Егьламыйм мин көннәрем сыргак, суык салкын өчен,
Егьлыем тик ярлы мескен, кызганыч халкым өчен.

Яшь чагым алтын чагым, ялкын чагым булсын фида
Халкым алдында минем биргән таза антым өчен.

I would call this a bit of a Rosetta Stone. Above is Cyrillic, below is Arabic Script, language is Tatar. I find these to be SO helpful when trying to learn to read Tatar in Arabic script. I found this in the back of this issue of Kazan Utlari. If you click on the Arabic Script, a window will open where you can actually read it. It's so beautiful. I would love to wallpaper my walls with Tatar writing. (but I think people would think I'd gone nuts)

Shazam! My Grandfather, and Isis!

One Grandfather of mine who I never met (My Mother's Father), was named Shazam, which is such a great name. He was from the Penza area. Actually it was closer to Shah-zam, but we'll just refer to him as Shazam!
I loved this show when I was a child. It was part of the Shazam - Isis hour.
Big Round Jewelry sill makes me want to say "Oh Mighty Isis".
I like the name iLhan, but I've used the name Shazam! onstage more than one occasion. Grandpa Shazam! would be either be flattered or horrified.

Shazam had several siblings

In order of birth
1.Sister Nefisә (Ostri)- Mother of Talat Absi
2.Sister G
ölsum (Mөndihiy)- Mother of Әdip and Şәvkәt
3.Sister G
öljihan - killed by Russian soldiers
4.Grandfather Shah-zam - passed in China
5.Sister Afif
ә (Әfә Apa - Apuç)- lives in Istanbul
6.Sister Taifә (Tәvә)- lives in Ankara

Bezneng Ilneng Yegetlere

I've titled this song "Bezneng Ilneng Yegetlere" but I'm sure that's wrong. I'm learning this on accordion. The words may be a bit nationalistic, and maybe with a Soviet tinge, but the tune is great, regardless. ...something about "our men being brave and earning medals in war?"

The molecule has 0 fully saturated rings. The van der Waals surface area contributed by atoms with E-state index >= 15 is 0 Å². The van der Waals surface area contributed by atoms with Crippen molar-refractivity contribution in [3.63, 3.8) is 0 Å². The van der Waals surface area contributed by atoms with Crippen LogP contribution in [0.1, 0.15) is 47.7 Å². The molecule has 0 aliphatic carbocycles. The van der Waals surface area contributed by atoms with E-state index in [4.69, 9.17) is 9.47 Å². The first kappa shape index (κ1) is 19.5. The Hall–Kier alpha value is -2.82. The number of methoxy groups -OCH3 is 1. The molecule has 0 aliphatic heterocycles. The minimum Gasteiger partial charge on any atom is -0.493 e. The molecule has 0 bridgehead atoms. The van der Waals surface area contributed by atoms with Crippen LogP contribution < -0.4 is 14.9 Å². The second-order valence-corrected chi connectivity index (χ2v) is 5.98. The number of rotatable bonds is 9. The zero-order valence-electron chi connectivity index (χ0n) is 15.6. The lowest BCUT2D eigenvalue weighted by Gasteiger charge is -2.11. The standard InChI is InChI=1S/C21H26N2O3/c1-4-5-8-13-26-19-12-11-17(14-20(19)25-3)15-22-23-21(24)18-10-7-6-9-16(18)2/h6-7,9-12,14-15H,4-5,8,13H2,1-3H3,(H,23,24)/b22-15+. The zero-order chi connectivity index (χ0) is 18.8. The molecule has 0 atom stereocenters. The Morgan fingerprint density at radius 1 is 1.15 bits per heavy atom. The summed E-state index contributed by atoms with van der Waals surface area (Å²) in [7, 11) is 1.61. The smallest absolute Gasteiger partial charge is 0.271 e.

this link is dead. I'm working on it.

I Would Buy All Of His Stuff - Farit Taishev

There isn't much amongst this gentleman's repertoire that I don't like.
This track is exceptional.

I wish his music was more readily available to purchase in the USA.
I would encourage you to buy anything and everything you can get your hands on. I'm looking forward to following his career and hoping for more high quality Tatar Pop from this Star.
and his name is Ferit Taishev.
Here's a Track

Alma Agachlari

Here's a friendly little number. It's called Alma Agachlari, which means, "Apple Trees".

Alma Agachlari

and a link to another post of "Tatar Apple Music".
and another here.

One of my Ebe's was famous for her Alma Belish, although I never ate it. I prefer chocolate and other stuff. I remember being grossed out by all the worms floating in the water while she'd soak the apples. She told me that that's how you remove the worms. I was amazed at how, in a single motion, Ebe could peel the entire apple with a knife, like Michaelangelo carving away. She'd give me the apple-peel spirals to munch on. She would cut with the knife exactly how they tell you not to in Boy Scouts, with the really super-sharp blade facing you, and approaching your thumb. If my Scoutmaster saw her doing that, he would've gotten really pissed off. I would've used a Potato-Peeler to be safer, myself.

My other Ebe was a pretty mediocre cook and I only remember Sari Butka from her. I think that's just scrambled eggs in rice, except Kap-Kaynar Chey of course. Kap Kaynar Chey seems to be the answer to a multitude of problems. She charmed you in a million other ways. Some Tatar foods can be very labor intensive. I've seen large crews of ladies working together half a day to make a single Chekchek. If they were wise, they'd organize into a Chekchek Worker's Union.

Pee Wee Herman and Tatars

A friend that worked at the "Pee Wee Herman Show" sent me this backstage photograph. This is a behind-the-scenes shot of Pee Wee enjoying It Belish. (This is from the episode where Tatars visit the playhouse)

Tuesday, August 19, 2008

Aeroflot Visits Lenin Heads Everywhere

You can travel and see Lenin Heads all over Russia with Aeroflot.
They used to have Package Vacations.
In Turkey, there are Attaturk heads everywhere. In Russian, Lenin Heads.